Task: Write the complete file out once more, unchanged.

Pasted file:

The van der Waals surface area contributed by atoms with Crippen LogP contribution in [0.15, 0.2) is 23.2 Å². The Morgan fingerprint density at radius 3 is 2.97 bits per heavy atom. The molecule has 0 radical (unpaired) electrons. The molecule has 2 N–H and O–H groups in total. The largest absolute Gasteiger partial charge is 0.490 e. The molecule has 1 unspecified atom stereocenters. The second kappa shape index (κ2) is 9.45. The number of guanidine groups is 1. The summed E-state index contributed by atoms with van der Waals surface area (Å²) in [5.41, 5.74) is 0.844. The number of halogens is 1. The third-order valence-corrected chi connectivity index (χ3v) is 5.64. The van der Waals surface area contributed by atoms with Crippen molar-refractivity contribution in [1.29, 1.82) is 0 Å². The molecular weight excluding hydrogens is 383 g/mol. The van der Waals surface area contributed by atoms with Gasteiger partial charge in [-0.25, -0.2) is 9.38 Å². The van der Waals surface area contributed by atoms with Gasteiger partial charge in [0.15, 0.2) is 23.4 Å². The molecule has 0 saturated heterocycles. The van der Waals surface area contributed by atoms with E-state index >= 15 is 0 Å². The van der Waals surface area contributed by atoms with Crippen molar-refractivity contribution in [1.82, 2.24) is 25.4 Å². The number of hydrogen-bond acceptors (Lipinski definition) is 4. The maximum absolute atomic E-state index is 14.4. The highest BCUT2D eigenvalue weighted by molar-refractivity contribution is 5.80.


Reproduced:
The van der Waals surface area contributed by atoms with Crippen LogP contribution in [0.15, 0.2) is 23.2 Å². The Morgan fingerprint density at radius 3 is 2.97 bits per heavy atom. The molecule has 0 radical (unpaired) electrons. The molecule has 2 N–H and O–H groups in total. The largest absolute Gasteiger partial charge is 0.490 e. The molecule has 1 unspecified atom stereocenters. The second kappa shape index (κ2) is 9.45. The number of guanidine groups is 1. The summed E-state index contributed by atoms with van der Waals surface area (Å²) in [5.41, 5.74) is 0.844. The number of halogens is 1. The third-order valence-corrected chi connectivity index (χ3v) is 5.64. The van der Waals surface area contributed by atoms with Crippen molar-refractivity contribution in [1.29, 1.82) is 0 Å². The molecular weight excluding hydrogens is 383 g/mol. The van der Waals surface area contributed by atoms with Gasteiger partial charge in [-0.25, -0.2) is 9.38 Å². The van der Waals surface area contributed by atoms with Gasteiger partial charge in [0.15, 0.2) is 23.4 Å². The molecule has 0 saturated heterocycles. The van der Waals surface area contributed by atoms with E-state index >= 15 is 0 Å². The van der Waals surface area contributed by atoms with Crippen molar-refractivity contribution in [1.82, 2.24) is 25.4 Å². The number of hydrogen-bond acceptors (Lipinski definition) is 4. The maximum absolute atomic E-state index is 14.4. The highest BCUT2D eigenvalue weighted by molar-refractivity contribution is 5.80.